By Dialogo November 17, 2011 The United States reserves the right to retaliate with military force against a cyber attack and is working to sharpen its ability to track down the source of any breach, the Pentagon said in a report made public on Tuesday, November 15. The 12-page report to Congress, mandated by the 2011 Defense Authorization Act, was one of the clearest statements to date of U.S. cybersecurity policy and the role of the military in the event of a computer-borne attack. “When warranted, we will respond to hostile attacks in cyberspace as we would to any other threat to our country,” the report said. “We reserve the right to use all necessary means – diplomatic, informational, military and economic – to defend our nation, our allies, our partners and our interests.” Hostile acts, it said, could include “significant cyber attacks directed against the U.S. economy, government or military” and the response could use electronic means or more conventional military options. Cyberspace is a particularly challenging domain for the Pentagon. Defense Department employees operate more than 15,000 computer networks with 7 million computers at hundreds of locations around the world. Their networks are probed millions of times a day and penetrations have caused the loss of thousands of files. The report said the Defense Department was attempting to deter aggression in cyberspace by developing effective defenses that prevent adversaries from achieving their objectives and by finding ways to make attackers pay a price for their actions. “Should the ‘deny objectives’ element of deterrence not prove adequate,” the report said, “DoD (Department of Defense) maintains, and is further developing, the ability to respond militarily in cyberspace and in other domains.” Key to a military response is being able to quickly identify the source of an attack, particularly challenging due to the anonymous nature of the Internet, the report said. In an effort to crack that problem, the Pentagon is supporting research focusing on tracing the physical source of an attack and using behavior-based algorithms to assess the likely identity of an attacker, the report said. U.S. security agencies also are grooming a cadre of highly skilled cyber forensics experts and are working with international partners to share information in a timely manner about cyber threats, including malicious code and the people behind it, it said. Before moving to offensive action, the United States would exhaust all other options, weigh the risk of action against the cost of inaction and “act in a way that reflects our values and strengthens our legitimacy, seeking broad international support wherever possible,” the report said.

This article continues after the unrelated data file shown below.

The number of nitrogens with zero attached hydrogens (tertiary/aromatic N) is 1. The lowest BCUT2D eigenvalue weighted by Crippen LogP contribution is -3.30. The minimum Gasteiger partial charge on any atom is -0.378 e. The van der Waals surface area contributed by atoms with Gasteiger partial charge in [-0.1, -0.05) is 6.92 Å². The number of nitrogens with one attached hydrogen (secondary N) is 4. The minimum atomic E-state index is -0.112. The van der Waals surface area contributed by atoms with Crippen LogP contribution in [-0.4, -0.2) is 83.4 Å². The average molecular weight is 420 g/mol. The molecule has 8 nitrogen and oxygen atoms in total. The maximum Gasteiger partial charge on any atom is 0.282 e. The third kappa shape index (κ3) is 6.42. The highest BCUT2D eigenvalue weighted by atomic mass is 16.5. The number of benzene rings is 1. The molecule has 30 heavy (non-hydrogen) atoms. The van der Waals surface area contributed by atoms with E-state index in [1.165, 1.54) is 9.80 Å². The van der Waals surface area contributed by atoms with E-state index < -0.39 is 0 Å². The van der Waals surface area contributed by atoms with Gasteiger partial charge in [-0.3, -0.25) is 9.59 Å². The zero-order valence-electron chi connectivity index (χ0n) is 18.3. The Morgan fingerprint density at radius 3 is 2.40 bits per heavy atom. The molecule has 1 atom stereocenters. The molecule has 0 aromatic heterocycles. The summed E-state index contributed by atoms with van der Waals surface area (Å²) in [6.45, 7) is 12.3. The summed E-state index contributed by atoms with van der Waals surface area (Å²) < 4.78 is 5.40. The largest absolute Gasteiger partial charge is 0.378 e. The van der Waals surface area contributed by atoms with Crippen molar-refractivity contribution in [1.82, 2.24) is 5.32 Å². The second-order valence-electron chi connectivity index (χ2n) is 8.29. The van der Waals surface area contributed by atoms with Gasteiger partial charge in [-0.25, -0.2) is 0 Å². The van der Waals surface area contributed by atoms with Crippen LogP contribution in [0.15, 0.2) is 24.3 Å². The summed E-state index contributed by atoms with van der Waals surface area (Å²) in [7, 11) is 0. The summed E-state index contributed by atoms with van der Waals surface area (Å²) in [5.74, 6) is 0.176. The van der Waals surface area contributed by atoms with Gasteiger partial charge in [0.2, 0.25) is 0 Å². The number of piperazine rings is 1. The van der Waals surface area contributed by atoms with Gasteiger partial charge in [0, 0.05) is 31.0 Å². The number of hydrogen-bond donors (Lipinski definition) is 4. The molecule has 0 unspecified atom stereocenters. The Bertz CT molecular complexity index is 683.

At the request of Republican House Speaker Jose Oliva, of Miami Lakes, the Florida Legislature on March 11 passed the measure (HB 389) expanding the authority of pharmacists. DeSantis signed the bill into law the same day.Under the law, certain pharmacists will be authorized to enter “collaborative pharmacy practice agreements” with doctors that allow pharmacists to treat and manage patients.Those pharmacists will be authorized to treat participating physicians’ patients for conditions including: arthritis; asthma; chronic obstructive pulmonary diseases; Type 2 diabetes; human immunodeficiency virus or acquired immune deficiency syndrome; obesity; or “any other chronic condition adopted in rule.”To enter into the collaborative pharmacy practice agreements, pharmacists must either have doctorates in pharmacy or must have practiced at least five years and have clear and unencumbered licenses. They must also take an additional 20-hour course.The law requires the Board of Pharmacy to develop a set of new rules in order to carry out the changes, including a list of drugs that pharmacists may prescribe. The rules also must include guidelines for advising patients when to seek follow-up care from doctors.There is no word at this time on when the rules could go into effect, and at what level. Gov. Ron DeSantis’ administration is seeking to fast-track rules that would potentially expand the health care services that pharmacists are authorized to provide.The move worries some members of a physician-licensing board.Ed Tellechea, general counsel of the Florida Board of Medicine, told members of a committee on Wednesday that “there is pressure” to finalize rules by Aug. 1 to proceed with a new law that would allow certain pharmacists to test patients for flu and streptococcus, as well as to treat patients with chronic illnesses.“The governor’s office would like them (the Board of Pharmacy) to get working on this right away and to get a product as soon as possible, because they want to have the pharmacists available to be able to assist in dealing with the current public-health crisis, and when it flares up again in the fall,” Tellechea said.His remarks came after comments from Board of Medicine Vice Chairman Hector Vila, who believes the Board of Pharmacy should initially draft narrow rules that could be expanded further down the road. Vila also said that he wants the rules to specifically preclude pharmacists from being able to test and treat patients for coronavirus.“This is a pretty big change. And I would move slowly and not try to cut any corners,” said Vila, who is a Tampa-area doctor. “Move very slowly, very deliberately, and then it’s more likely to end up a success.”